• Immediate-release guanfacine reaches higher concentrations in the body than Intuniv (extended-release guanfacine). In fact, the difference is significant as data shows that the maximum concentration for Intuniv (extended-release guanfacine) is 60% lower than the immediate-release formulation.

  • After taking a dose by mouth of immediate-release guanfacine, maximum concentrations in the body are reached in, on average, 2.6 hours. For Intuniv (extended-release guanfacine), it takes nearly 5 hours.

All of this is to say that you will probably notice a difference in effect if you switch formulations at the same dose. The immediate-release product will likely have stronger effects at the same dose when compared to extended-release formulations.

If you need to switch from to the immediate-release form, you should discuss with your doctor the best approach for your particular medical situation.

Stopping Guanfacine

This was discussed earlier, but to reiterate, if you plan on stopping guanfacine completely, remember not to do so 'cold-turkey'. It should ideally be tapered down (i.e. slowly decreased) by no more than 1 mg every 3 to 7 days to avoid rebound effects.

Be sure to discuss how to do so with your doctor.

Additional Information

You stated that your daughter is taking 1mg of Intuniv (extended-release guanfacine). This is the recommended starting dose, regardless of what she was taking before.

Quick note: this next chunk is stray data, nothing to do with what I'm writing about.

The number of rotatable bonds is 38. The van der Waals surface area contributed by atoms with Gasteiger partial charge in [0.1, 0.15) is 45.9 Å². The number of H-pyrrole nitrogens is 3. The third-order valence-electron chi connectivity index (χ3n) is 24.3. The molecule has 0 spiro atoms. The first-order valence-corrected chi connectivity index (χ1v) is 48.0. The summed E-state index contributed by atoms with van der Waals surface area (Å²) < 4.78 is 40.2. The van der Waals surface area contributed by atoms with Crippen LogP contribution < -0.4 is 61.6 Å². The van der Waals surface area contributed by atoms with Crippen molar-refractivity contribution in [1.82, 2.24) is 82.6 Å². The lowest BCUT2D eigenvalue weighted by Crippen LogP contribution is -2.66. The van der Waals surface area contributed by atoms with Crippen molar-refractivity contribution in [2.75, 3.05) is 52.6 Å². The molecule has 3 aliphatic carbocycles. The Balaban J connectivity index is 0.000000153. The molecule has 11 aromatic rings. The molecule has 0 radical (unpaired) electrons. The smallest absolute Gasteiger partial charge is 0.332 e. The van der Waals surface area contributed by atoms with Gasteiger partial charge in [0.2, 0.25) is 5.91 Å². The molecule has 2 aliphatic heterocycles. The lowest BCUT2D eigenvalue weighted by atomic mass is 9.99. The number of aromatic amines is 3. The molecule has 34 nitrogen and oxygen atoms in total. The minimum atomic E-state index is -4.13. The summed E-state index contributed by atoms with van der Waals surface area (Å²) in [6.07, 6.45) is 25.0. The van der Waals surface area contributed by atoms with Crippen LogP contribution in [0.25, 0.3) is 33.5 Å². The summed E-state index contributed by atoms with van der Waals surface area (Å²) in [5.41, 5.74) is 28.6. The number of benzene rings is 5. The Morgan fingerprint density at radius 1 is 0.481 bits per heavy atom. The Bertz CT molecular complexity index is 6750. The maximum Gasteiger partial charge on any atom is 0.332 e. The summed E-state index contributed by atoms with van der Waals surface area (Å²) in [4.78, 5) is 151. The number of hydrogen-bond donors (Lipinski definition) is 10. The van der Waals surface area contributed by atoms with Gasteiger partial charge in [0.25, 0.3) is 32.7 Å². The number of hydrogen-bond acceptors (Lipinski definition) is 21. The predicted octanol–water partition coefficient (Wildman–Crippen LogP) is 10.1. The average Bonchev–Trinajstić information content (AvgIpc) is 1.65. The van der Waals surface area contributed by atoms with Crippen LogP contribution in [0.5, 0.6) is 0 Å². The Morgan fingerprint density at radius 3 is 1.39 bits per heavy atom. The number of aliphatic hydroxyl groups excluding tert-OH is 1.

It makes sense though that this new 1mg dose isn't working as well. As discussed above, the immediate-release form has far better absorption and reaches higher concentrations in the blood than the extended-release form at the same dose.

If necessary (and it often is), she will need to slowly increase her dose by no more than 1mg per week (up to a maximum daily dose of 4mg) and stay at a dose that is effective.

If you and the doctor decide to stop Intuniv (extended-release guanfacine) and go back to the immediate-release version, how to do so is really on a case-by-case basis.

Since your daughter is on 1mg of Intuniv (extended-release guanfacine), her options are more limited since the tablet cannot be cut and 1mg is already the lowest dose. The doctor may recommend extended-dosing intervals or simply switch your daughter back to the immediate-release version with no taper.

If the doctor does simply go back to a 1mg dose of the immediate-release product, remember it is better absorbed and will likely have stronger initial effects and an increased risk of side effects, at least initially. Common side effects include:

  • Dizziness
  • Drowsiness
  • Mood swings
  • Headache
  • Insomnia
  • Dry mouth
  • Constipation

The important thing to remember is to not completely stop taking the drug due to the risks I described earlier (e.g. increased blood pressure).


About the Pharmacist

Dr. Brian Staiger Pharm.D

Dr. Brian Staiger is a licensed pharmacist in New York State and the founder of PharmacistAnswers.com. He graduated from the University At Buffalo with a Doctor of Pharmacy degree in 2010. He has been featured in numerous publications including the Huffington Post as well as a variety of health and pharmacy-related blogs. Please feel free to reach out to him directly if you have any inquiries or want to connect! He's answered thousands of medication and pharmacy-related questions and he's ready to answer yours! Brian.Staiger@PharmacistAnswers.com Office: 716-389-3076